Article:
Renowned documentary photographer Jean-Pierre Laffont has been a transplanted resident from Paris to New York City since 1965 and in addition his travels that have documented the entirety of America and its social forces as well as those around the world from 1960 to 1990, he has also squarely focused his camera on his new “hometown” New York City. Demonstrating the people, places, and events with the same insight that he has the rest of the world, here is an elegant, incisive, and unexpected “review” of forty years of exploration by one of the most revered documentarians working today. Just as he explored the explosive, the calm, the social, the environment in his prize-winning book, Photographer’s Paradise, this book is filled with the highs and lows of New York City life. Not a commentary on the high end versus the low end of lifestyles, it is instead a commentary on the ups and downs socially, politically, and visually that have taken place in the city he loves so much, with the eyes of a devoted viewer, over the past 40 years. As explained by Joan Juliet Buck, the foreword-writer who is no casual observer herself: “When the young Frenchman Jean-Pierre Laffont arrived at JFK airport in March of 1965, he was greeted by a smell of hot dogs and yellow mustard that he’d known as a child on the American army bases in Morocco, where he remembered smiling GIs giving him licorice-flavored chewing gum. He was ready to respond to New York with his heart; over the next fifty years, as he became one of the world’s top photojournalists, he never stopped tracking the city’s dream of itself. He captured the exhilaration it provokes, the disappointment it metes out. Each of the photographs in this remarkable book about the city Laffont made his home captures the longing, the bravado, the blatancy of New York, and its monumental mess.” This is a book not to be missed by anyone who has ever visited, would like to visit, lived in or has any curiosity at all about the “real” New York City as seen through the eyes of a true visionary.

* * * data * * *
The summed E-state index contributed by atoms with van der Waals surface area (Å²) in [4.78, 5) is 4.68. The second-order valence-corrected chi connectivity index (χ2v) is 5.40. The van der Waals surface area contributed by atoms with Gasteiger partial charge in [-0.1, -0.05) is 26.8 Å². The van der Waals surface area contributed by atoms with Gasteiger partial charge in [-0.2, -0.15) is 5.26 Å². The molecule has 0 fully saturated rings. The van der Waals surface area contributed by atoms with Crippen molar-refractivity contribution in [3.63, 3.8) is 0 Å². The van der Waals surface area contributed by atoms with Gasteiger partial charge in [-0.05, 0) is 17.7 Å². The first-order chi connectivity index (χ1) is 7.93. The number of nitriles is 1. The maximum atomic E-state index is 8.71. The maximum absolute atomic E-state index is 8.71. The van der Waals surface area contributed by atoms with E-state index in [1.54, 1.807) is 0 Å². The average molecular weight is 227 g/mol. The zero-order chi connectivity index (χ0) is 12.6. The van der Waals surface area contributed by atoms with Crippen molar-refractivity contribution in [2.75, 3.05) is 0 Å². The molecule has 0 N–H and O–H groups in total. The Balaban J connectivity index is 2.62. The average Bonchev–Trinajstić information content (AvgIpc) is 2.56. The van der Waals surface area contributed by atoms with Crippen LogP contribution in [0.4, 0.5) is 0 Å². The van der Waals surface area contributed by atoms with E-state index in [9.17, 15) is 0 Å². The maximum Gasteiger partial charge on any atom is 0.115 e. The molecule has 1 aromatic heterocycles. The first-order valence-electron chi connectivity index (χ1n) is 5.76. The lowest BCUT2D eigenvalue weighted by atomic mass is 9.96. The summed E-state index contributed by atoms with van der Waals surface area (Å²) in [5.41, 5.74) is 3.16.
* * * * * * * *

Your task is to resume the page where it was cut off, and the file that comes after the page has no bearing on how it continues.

Tags: new york city
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